Who do you write like?

From the ever rewarding Word magazine’s “Something for the Weekend” newsletter came the link to the site www.iwl.me which apparently tells you who you write like.

First,  tried it with some random blog postings and it said that I wrote like David Foster Wallace of whom I had never heard, it seems that he had a very short and ultimately tragic life, he committed suicide at the age of 46.

Next – I used one of the first pieces that I wrote which was first published in 2007. Now apparently I am in the style of Cory Doctorow who isn’t a new name to me.

Finally, an editorial/opinion piece from 2009. This time I’m in the style of George Orwell – all those days reading “1984”, “Down & Out in Paris & London”, “Keep the Aspidistra Flying” et al, on the bus between Boston Spa and Harrogate must have had some influence. Coincidentally Orwell also died at 46.

Not very scientific but a bit of fun, give it a go.

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The Monday Morning Quote

These will be posted on the last day of my vacation in Ireland. The “normal” service of good intentions will be resumed on Tuesday 27th July.

Today’s quotes are from the late Thomas Leonard who can be said to be the godfather of modern coaching.

There’s more information about Thomas here, here & here. You can subscribe to Thomas’s work here.

  • “People spend more time worrying about what might happen than dealing with things that do happen.”
  • “Focusing on the problem reinforces it. Focus on the results; problems will take care of themselves.”
  • “The trappings of lifestyle are often that; traps.”
  • “Tolerate nothing. When you put up with something, it costs you. Costs are expensive and thus unattractive.”
  • “Great coaching is not really about coaching skills, competencies or even proficiencies. It’s about being a great person. Great people make great coaches.”
  • “We’re all gonna pass on; most of us can have 50 to 70 great years as an adult. Tell me again why we should feel burdened with problems, shoulds, coulds, musts, tolerations, conflicts, pain, frustration, obligations, and duties?”

The Monday Morning Quote(s)

A few from the US 19th century.

Nothing is at last sacred but the integrity of your own mind.

Absolve you to yourself, and you shall have the suffrage of the world.

Ralph Waldo Emerson

If you would convince a man that he does wrong, do right.

Men will believe what they see.

Henry David Thoreau

Let everything you do be done as if it makes a difference.

William James

The Monday Morning Quote

A bumper collection from Nisa Chitakasem’s blog on BNET

1)  “You are what you do. If you do boring, stupid, monotonous work, chances are you’ll end up boring, stupid, and monotonous” US lawyer Bob Black is being blunt, but he has a point.

2) “Right now, this is a job. If I advance any higher, this would be my career. And if this were my career, I’d have to throw myself in front of a train.” Jim Halpert of ‘The Office: An American Workplace’ epitomises someone whose job is not what they envisioned their career to be. But job satisfaction is just as important as career satisfaction. If your work makes you want to throw yourself in front of a train, then it’s time to make changes — to aspects of your role, or your role altogether.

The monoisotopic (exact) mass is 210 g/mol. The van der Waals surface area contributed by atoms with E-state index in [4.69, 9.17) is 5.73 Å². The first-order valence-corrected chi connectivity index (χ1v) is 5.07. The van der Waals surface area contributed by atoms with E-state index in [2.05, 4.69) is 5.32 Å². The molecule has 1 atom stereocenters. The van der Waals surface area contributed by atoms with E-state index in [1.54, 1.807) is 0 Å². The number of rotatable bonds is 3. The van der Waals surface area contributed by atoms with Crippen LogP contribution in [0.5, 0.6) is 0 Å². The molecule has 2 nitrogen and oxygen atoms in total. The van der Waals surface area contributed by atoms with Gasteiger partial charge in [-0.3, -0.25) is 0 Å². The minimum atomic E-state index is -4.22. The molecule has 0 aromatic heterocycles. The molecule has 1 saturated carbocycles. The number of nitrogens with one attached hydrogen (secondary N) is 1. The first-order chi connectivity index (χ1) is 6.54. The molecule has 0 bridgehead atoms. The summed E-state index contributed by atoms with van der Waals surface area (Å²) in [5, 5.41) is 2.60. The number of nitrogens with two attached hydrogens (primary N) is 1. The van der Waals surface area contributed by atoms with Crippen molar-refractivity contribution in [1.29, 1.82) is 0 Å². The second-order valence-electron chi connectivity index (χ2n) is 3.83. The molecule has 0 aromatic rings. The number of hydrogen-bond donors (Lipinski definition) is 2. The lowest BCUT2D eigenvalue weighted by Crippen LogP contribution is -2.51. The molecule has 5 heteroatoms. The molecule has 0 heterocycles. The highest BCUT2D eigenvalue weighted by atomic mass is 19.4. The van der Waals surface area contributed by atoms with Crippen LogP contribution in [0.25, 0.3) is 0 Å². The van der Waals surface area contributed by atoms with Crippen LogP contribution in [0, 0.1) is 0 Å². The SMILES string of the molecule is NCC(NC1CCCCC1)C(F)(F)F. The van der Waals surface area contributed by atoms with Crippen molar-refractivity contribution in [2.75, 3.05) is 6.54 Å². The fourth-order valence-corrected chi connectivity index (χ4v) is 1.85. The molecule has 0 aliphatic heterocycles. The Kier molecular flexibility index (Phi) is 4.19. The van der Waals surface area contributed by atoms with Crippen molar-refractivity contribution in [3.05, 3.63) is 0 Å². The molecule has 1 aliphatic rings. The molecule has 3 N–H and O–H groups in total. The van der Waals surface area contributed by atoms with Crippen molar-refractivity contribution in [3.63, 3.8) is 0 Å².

3) “If you have to support yourself, you had bloody well better find some way that it going to be interesting.” Actress Katherine Hepburn had bills to pay too, but she really did find an interesting way to pay them. Yes, you need it, but don’t just work for the money. Instead, find something you truly love doing and then find a way of getting paid for doing it.

4) “Every day I get up and look through the Forbes list of the richest people in America. If I’m not there, I go to work.” Magician and writer Robert Orben may be driven by riches, but the message is to find something that motivates you to not only work, but to be the best you can be. There’s nothing wrong with healthy competition and ambition — they can turn average organisations into excellent ones.

5) “Work and Play are words used to describe the same thing under different circumstance.” Mark Twain is right. You can do something that you love as a hobby, after work. Or you can do something you love for work, during the daytime when you’re more alert, and get paid for it.

6) “A career is wonderful, but you can’t curl up with it on a cold night.” Marilyn Monroe would no doubt be turning in her grave at Lady GaGa’s counter-quote that “your career will never wake up and tell you that it doesn’t love you anymore”. That may be true, Gaga, but if you treat your career like it’s the only member of your family, it’s more likely that your life partner will eventually fall out of love with you. Of course a career is a huge part of your life, but so is a family. They can’t make the decisions for you, but at least consider them when making major career choices. Sorry Gaga, Marilyn’s career advice wins out here.

7) “The closest to perfection a person ever comes is when he fills out a job application form.” Businessman Stanley J Randall must have come across a few lying job candidates in his time. How did he know they were lying? Because if you lie on your job application or CV, or at interview, you will get found out, especially if you make yourself sound perfect. It’s like cheating in an exam and answering all the questions right — that 100 percent just looks suspicious.

8) “If you don’t like your job you don’t strike. You just go in every day and do it really half-assed.” Homer Simpson is half right. Don’t go on strike if you’re unhappy with your job role. Talk with your employer about how it can be changed to suit you more. If that won’t cut it, consider changing  jobs. And do I really need to tell you why Homer is half-wrong? If you do your job half-heartedly because you think it’s the fastest route to change, you’re wholly wrong. Your employer will not empathise. They’ll be reluctant to alter your role and they won’t give you a great reference if you want to change careers.

9) “I’m doing everything I can to sabotage my career. It’s a little thing called ‘fear of success’.” It’s human nature to subconsciously to mess up something good in our lives, as media personality Jon Stewart observes. It’s the ‘do the dumping before you get dumped’ syndrome. Overcome these insecurities by remembering all the effort you’ve put into getting a job you love and using that to remind yourself that you’ve earned this opportunity — you deserve it. If you continue to show the same dedication and effort that you’ve so far invested in pursuing your chosen career, there’s no logical reason why it should ‘dump’ you, so stop thinking it will.